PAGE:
Have you ever had a kitten or puppy? When they're young, they have allllll kinds of bad behavior. Correcting them when they're young is best, before the wrong things turn into habits, but you can do it with adults if you're persistent.
The same works with people. You can influence her behavior just as she is influencing yours. The difference is, you can do it openly and consciously. You can tell her "Look, these things are problems, they are poison to me and to our relationship, and we're going to start changing them starting now."
Do your best to recognize manipulative behavior. Call her out on it. Spray her with the metaphorical squirt gun. Remove the power. With my ex, I even started laughing at her when she would try to pull something like that. Make it clear that you don't take childish crap seriously. At the same time, check your own behavior and try to determine if there are things you're doing that aren't fair or are otherwise poisonous to your relationship. If you find them, mention them, address them, even apologize for them if necessary (but only apologize once, don't give her the idea that you're somehow paying penance for something).
You will get a response. It may not be the response you want, but it will be the response she is able to give. In my situation, it wasn't the response I wanted, but it was a clear enough response that I knew things would never improve.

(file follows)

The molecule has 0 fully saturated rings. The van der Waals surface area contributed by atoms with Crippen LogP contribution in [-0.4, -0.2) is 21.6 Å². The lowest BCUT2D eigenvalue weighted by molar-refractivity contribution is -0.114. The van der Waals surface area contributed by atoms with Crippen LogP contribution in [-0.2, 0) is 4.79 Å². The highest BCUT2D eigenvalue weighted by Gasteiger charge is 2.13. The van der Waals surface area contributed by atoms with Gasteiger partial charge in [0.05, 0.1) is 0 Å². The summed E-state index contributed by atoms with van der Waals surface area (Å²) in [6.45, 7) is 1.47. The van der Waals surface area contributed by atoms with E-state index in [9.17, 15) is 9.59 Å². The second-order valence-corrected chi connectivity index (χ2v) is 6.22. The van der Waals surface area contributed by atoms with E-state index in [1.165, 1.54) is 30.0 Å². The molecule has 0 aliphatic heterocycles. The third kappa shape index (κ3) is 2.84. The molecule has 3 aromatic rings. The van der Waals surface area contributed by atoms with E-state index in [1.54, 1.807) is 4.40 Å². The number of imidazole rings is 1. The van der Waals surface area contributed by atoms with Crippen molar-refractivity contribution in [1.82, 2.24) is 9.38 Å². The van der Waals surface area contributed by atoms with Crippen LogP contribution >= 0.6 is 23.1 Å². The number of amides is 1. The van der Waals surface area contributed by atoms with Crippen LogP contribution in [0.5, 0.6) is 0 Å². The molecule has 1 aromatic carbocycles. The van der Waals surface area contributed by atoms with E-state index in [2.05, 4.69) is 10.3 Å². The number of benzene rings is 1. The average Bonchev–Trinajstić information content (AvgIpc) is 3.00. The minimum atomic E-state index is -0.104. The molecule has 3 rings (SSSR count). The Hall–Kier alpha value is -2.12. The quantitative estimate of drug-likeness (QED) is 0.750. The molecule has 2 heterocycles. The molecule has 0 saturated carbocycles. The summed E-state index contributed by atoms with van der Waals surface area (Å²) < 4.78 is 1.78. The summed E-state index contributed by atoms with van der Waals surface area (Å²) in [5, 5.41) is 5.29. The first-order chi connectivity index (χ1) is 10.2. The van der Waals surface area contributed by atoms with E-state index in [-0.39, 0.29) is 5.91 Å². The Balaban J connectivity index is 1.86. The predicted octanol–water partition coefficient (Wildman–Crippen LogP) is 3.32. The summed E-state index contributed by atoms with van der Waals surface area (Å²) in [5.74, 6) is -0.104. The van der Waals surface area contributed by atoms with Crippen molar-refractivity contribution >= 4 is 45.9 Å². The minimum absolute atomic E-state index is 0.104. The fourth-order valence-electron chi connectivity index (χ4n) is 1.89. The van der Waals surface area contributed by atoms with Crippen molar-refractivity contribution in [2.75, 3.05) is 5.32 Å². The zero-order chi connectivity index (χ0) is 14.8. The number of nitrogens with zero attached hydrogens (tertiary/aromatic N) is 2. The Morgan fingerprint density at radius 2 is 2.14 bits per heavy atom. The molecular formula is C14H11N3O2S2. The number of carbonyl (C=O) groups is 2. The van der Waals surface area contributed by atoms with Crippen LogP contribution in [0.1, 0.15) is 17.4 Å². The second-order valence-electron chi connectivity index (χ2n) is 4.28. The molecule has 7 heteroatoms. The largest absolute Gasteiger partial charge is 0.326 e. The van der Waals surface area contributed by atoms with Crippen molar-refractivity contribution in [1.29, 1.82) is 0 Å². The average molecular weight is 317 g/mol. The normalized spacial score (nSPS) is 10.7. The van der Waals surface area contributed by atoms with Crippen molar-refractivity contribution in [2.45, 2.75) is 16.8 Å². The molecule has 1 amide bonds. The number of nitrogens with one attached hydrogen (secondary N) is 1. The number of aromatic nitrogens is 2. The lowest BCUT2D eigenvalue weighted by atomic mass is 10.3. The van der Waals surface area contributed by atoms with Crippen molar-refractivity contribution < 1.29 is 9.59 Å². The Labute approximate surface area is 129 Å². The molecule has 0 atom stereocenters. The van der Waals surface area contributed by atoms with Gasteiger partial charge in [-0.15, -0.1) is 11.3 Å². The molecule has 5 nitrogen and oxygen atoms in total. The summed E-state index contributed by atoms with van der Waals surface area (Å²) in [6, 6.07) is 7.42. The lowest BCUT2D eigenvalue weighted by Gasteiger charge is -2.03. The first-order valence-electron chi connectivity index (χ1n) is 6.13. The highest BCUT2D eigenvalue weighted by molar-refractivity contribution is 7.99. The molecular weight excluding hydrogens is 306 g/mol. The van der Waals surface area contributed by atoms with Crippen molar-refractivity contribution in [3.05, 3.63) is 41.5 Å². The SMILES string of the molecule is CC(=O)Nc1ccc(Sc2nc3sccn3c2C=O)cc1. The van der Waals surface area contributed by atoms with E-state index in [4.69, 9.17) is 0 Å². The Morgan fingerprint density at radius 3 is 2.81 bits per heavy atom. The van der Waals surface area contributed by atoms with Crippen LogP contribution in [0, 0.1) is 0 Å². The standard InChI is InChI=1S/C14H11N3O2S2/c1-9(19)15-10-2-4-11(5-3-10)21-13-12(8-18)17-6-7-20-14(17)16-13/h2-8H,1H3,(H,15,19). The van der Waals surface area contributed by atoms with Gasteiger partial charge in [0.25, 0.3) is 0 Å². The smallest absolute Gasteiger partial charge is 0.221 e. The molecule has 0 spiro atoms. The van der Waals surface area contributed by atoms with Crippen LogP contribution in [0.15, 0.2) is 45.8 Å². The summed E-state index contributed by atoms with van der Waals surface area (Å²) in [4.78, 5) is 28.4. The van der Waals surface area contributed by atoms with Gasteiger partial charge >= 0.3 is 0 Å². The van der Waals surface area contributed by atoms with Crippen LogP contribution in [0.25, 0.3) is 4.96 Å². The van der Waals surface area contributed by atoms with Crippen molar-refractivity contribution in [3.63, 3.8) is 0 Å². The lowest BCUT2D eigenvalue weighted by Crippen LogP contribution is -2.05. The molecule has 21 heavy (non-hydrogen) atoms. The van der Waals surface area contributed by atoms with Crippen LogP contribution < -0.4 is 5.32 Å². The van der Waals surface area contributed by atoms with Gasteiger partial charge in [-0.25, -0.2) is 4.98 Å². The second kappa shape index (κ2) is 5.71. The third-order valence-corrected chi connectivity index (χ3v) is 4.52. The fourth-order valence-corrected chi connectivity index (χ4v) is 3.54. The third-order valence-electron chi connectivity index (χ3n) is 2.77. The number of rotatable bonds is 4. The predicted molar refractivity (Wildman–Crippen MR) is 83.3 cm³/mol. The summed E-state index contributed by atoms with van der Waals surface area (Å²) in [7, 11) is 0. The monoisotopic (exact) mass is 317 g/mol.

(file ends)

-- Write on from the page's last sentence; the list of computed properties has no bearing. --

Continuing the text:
Second, but just as importantly, is to address your autonomy. Being married doesn't make "2 into 1" or whatever Boyz-2-Men song you want to throw at it. You're still two individuals who now share goals, responsibilities, and commitment. It is **necessary** for you to choose your own friends, it is **necessary** for you to be able to spend time with those friends, and it is **necessary** that you have your privacy, including from your spouse.
You really do have to un-learn a bunch of crap after being in the military. The social structure there is fucked up. There is a reason veterans are over-represented in mental health statistics. You have to get into your head that you are important as an individual, not just as part of something else.
I'm not saying to rush out and leave or anything, but discard those feelings of debt for feeling like a better person. Time served. She got as much out of that time as you did, trust me on that.
Make sure she knows you want things to work. Talk about the online resources you've found, address those 10 slides and talk about how you fit their descriptions.
Life is too damn short and precious to spend having a shitty time.